Albert Antolín is currently a Marie Curie Tecniospring postdoctoral fellow at the Hospital del Mar Medical Research Institute (IMIM) and María Martí is currently a postdoctoral fellow at the Institute of Pharmaceutical Chemistry of the Philipps University of Marburg, Germany. We congratulate both for this award!
The PhD Extraordinary Prizes will be officially presented at the UPF Graduation Ceremony for master's and doctoral degrees that will take place on July 1st, 2016, at the Ciutadella Campus.
DisGeNET is a discovery platform integrating information on gene-disease associations from several public data sources and the literature. Developed by the Integrative Biomedical Informatics group of GRIB, DisGeNET integrates expert-curated databases with text-mined data, and it is one of the largest available repositories of its kind.
The new release of DisGeNET contains more than 400,000 gene-disease associations, comprising around 17,000 genes, and more than 15,000 diseases and phenotypes. Some of the new features of the current release include new expert-curated databases, information on more than 45,000 SNPs associated to diseases, new annotations of genes to phenotypes, the DisGeNET Gene-Disease association type ontology updated with new association types and new features to prioritize genes, and more...
The conference took place at the University of Copenhagen on April 26-27, bringing together 150 experts in the area.
The conference addressed among others the following topics: Biomedical big data approaches, Data capture and curation, Precision medicine and Data integration and analytics combining omics and clinical data
ECTB is a new series of scientific conferences promoted by the MedBioinformatics project, which aims to have continuity by means of new editions to be held in UK (2017) and Barcelona (2018).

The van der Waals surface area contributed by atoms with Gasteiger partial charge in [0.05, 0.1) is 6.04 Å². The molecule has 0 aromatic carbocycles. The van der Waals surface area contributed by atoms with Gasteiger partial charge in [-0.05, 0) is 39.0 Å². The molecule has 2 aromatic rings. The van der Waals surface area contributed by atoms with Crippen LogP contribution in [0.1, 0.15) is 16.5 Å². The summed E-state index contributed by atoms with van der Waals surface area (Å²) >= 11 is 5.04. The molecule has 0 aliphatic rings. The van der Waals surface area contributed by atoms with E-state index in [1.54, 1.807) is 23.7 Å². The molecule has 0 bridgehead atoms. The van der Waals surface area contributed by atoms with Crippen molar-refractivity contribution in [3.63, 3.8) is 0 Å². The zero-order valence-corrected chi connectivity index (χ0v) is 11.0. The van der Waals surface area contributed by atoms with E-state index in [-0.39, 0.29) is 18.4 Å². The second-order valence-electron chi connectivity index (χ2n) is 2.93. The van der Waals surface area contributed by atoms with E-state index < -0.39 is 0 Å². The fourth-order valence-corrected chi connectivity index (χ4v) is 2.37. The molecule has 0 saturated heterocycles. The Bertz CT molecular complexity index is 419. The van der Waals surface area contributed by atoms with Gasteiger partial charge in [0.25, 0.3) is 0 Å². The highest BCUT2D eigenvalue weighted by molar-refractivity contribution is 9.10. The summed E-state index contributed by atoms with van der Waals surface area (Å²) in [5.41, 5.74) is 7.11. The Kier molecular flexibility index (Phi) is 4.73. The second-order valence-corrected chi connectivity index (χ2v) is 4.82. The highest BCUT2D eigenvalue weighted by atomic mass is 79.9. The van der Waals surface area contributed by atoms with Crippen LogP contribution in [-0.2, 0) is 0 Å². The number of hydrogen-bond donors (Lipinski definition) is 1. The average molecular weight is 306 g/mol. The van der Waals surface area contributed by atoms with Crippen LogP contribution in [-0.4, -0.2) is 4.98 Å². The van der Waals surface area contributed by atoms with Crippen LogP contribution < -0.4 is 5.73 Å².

MedBioinformatics "Creating medically-driven integrative bioinformatics applications focused on oncology, CNS disorders and their comorbidities" is a project funded by H2020 and coordinated by the GRIB with the participation of other research groups of IMIM and UPF.
For more information about the conference please visit: http://www.translational.bi2016.eu/
Researchers of the Computational Genomics group of GRIB (UPF-IMIM) led by Eduardo Eyras, have discovered new alterations linked to cancer and have revealed the importance of the transcriptome in the development of tumours. For the first time, scientists have studied the variability of the cell transcriptome in several tumours at the same time, that is, not focusing on the DNA but on the products extracted from it. The results of the study have been published in the journal Genome Research.
Thanks to the bioinformatics tools developed by the research group, in record time and using limited computational resources, the scientists have been able to carry out a comprehensive analysis of the transcriptome of over 4,000 tumour samples from eleven different types of cancer taken from the TCGA project. This analysis shows that the proteins bound to the RNA are very often altered in human tumours and that these alterations determine the cell transcriptome and induce cell transformations related to the development of cancer. Until now, these alterations remained invisible to the methods used in major cancer genome analysis projects.
Reference work: Sebestyen E, Singh B, Miñana B, Pages A, Mateo F, Pujana MA, Valcarcel J, Eyras E. Large-scale analysis of genome and transcriptome alterations in multiple tumors unveils novel cancer-relevant splicing networks. Genome Research, 2016. DOI: 10.1101/ gr. 199935. 115